Yet another wrinkle in the ongoing flood of cyber security stories emerging over the past couple of weeks: RSA Security--maker of those little keychain tokens that generate constantly changing passwords for users logging into secure networks--is offering increased security monitoring and the complete replacement of SecurID tokens to nearly all of its customers after evidence emerged that the recent cyber attack on Lockheed Martin was perpetrated in part using data stolen from RSA.
On the heels of a cyber attack that breached defense contractor Lockheed Martin’s network defenses last week, the Pentagon is opening the door to new means of dealing with cyber attacks perpetrated by foreign nations. In a new, formal 30-page cyber strategy document--unclassified portions of which will be made public next month--the Pentagon has deemed that cyber attacks can constitute acts of war, and that responses can include traditional military retaliation.
In the first on-the-record, official recognition that a foreign intelligence agency infiltrated sensitive U.S. military CentCom networks in 2008, Deputy Defense Secretary William J. Lynn III has revealed the source of the attack. And it was -- drumroll please -- a flash drive. A simple flash drive inserted into a military laptop at a location in the Middle East allowed malicious code to install and conceal itself on both classified and unclassified servers, opening them to foreign control.
You may have heard the rumor that swirled briefly last month about an Internet “kill switch” that could power down the Web in the case of a critical cyber attack. Those rumors turned out to be largely overblown, but it turns out there are now seven individuals out there holding keys to the Internet. In the aftermath of a cataclysmic cyber attack, these members of a “chain of trust” will be responsible for rebooting the Web.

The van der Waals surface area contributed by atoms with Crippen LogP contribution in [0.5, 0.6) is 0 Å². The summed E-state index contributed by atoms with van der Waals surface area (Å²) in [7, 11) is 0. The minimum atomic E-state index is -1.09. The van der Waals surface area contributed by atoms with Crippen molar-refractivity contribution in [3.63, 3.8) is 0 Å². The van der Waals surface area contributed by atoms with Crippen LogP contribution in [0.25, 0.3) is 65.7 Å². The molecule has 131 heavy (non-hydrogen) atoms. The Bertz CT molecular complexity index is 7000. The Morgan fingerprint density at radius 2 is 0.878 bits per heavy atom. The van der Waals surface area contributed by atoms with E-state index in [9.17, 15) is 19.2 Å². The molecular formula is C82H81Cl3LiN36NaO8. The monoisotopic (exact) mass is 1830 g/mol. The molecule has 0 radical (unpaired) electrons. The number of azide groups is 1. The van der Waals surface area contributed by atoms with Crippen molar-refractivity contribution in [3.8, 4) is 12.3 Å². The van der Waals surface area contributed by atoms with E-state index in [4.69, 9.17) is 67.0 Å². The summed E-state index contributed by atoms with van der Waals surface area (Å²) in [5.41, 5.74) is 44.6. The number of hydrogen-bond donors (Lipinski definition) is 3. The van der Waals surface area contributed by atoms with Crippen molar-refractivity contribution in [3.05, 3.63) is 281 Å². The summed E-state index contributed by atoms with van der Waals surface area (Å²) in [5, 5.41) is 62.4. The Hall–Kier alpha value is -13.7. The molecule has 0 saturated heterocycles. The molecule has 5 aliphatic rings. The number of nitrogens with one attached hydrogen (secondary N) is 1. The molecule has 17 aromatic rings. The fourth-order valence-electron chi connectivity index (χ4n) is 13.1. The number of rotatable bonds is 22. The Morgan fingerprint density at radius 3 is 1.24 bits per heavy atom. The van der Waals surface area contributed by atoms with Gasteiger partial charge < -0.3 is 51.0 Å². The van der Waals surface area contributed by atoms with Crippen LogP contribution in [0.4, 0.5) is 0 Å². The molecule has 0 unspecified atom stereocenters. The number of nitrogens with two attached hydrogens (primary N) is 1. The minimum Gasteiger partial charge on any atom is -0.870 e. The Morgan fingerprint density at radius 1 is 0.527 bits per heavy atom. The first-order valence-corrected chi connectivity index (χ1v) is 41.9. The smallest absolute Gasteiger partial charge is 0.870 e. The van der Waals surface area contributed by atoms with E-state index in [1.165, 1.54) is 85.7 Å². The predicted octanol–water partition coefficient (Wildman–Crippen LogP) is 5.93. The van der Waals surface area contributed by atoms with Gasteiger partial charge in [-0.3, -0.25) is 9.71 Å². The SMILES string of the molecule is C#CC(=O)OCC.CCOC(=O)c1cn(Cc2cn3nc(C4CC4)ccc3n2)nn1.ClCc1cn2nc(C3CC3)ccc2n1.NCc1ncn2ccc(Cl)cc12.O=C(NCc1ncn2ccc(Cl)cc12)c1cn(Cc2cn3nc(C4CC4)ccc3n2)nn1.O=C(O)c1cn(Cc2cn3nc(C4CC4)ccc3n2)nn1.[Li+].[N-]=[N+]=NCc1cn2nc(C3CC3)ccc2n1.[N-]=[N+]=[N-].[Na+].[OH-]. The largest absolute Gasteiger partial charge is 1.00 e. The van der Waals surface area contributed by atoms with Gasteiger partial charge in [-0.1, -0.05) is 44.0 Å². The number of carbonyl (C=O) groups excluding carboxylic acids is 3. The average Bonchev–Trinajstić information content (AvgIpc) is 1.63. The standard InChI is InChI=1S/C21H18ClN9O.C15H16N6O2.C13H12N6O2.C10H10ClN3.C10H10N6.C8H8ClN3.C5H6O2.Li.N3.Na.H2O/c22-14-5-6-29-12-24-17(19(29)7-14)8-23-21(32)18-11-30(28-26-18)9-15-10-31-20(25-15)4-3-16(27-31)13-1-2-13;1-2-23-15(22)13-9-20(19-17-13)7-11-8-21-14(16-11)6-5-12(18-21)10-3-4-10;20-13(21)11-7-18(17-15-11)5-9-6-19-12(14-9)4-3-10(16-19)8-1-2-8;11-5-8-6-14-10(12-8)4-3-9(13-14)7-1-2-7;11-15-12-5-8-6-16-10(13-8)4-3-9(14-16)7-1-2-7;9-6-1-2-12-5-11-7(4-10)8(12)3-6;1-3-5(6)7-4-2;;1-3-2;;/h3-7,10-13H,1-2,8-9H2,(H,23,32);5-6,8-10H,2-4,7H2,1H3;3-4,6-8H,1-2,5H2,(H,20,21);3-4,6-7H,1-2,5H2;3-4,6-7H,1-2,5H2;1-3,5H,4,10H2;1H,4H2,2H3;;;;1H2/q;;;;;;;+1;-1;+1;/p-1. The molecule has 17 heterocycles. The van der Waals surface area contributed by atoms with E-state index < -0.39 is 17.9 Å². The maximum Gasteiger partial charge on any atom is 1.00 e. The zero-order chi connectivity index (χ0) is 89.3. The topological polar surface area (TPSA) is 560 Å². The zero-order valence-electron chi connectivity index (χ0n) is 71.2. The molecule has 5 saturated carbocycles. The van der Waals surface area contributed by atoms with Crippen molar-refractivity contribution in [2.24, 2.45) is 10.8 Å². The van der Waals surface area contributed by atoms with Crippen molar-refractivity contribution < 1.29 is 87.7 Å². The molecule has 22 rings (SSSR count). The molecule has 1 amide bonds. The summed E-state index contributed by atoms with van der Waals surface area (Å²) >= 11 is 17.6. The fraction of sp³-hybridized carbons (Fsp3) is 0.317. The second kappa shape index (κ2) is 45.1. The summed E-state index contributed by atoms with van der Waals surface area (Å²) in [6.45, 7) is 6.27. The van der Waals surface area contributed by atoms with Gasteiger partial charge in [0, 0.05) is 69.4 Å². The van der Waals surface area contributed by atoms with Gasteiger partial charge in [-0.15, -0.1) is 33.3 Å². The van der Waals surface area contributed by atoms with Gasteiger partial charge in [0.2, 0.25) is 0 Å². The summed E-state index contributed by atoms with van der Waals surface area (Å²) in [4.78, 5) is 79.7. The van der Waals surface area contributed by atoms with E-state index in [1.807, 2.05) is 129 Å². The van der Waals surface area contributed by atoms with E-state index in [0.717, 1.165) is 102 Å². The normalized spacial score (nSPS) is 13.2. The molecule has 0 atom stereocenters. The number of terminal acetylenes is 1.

In a move that is poised to become extremely unpopular with privacy advocates, the National Security Agency -- you may remember them from the warrant-less wiretapping scandal -- is launching a program dubbed "Perfect Citizen" to detect cyber attacks on private companies running critical infrastructure like the electricity grid or nuclear plants. All companies have to do is let the NSA deploy a bunch of sensors within their networks, and trust that the nation's best eavesdropping agency won't abuse the system.
A 2007 hacker attack on an Internet café in Hubei Province in China has led to the discovery and dismantling of an online hacker training camp accused of providing malicious software and lessons in hacker technique to tens of thousands of Chinese users.
Digital times mean digital crimes. But catching and convicting criminals, or even nations, that dabble in digital espionage, cyber attacks, and cyber terrorism is no easy task. Google – and the U.S. State Department – recently pointed the finger at China for a string of sophisticated cyber attacks on U.S. companies, but proving guilt in the matter will be tricky. Then there are the buckets of data that intelligence agencies pull from captured laptops and hard drives in terror sweeps; we have the files, but it can be difficult to figure out who's aiding America's enemies or what they are up to. Enter DARPA's Cyber Genome Program, aimed at creating a paternity test for digital artifacts.
Patriotic geeks might want to brush off those resumes, because the long-awaited U.S. Cyber Command officially went live last Thursday, and hopes to recruit at least 1,000 cyber security experts over the next few years. But the newly formed group faces questions about its mission and responsibilities, as well as competition for recruits from U.S. intelligence agencies.
The announcement by the Department of Homeland Security also coincided with the kickoff of National Cybersecurity Awareness Month, which infuses the usual trick-or-treat spirit of October with additional meaning.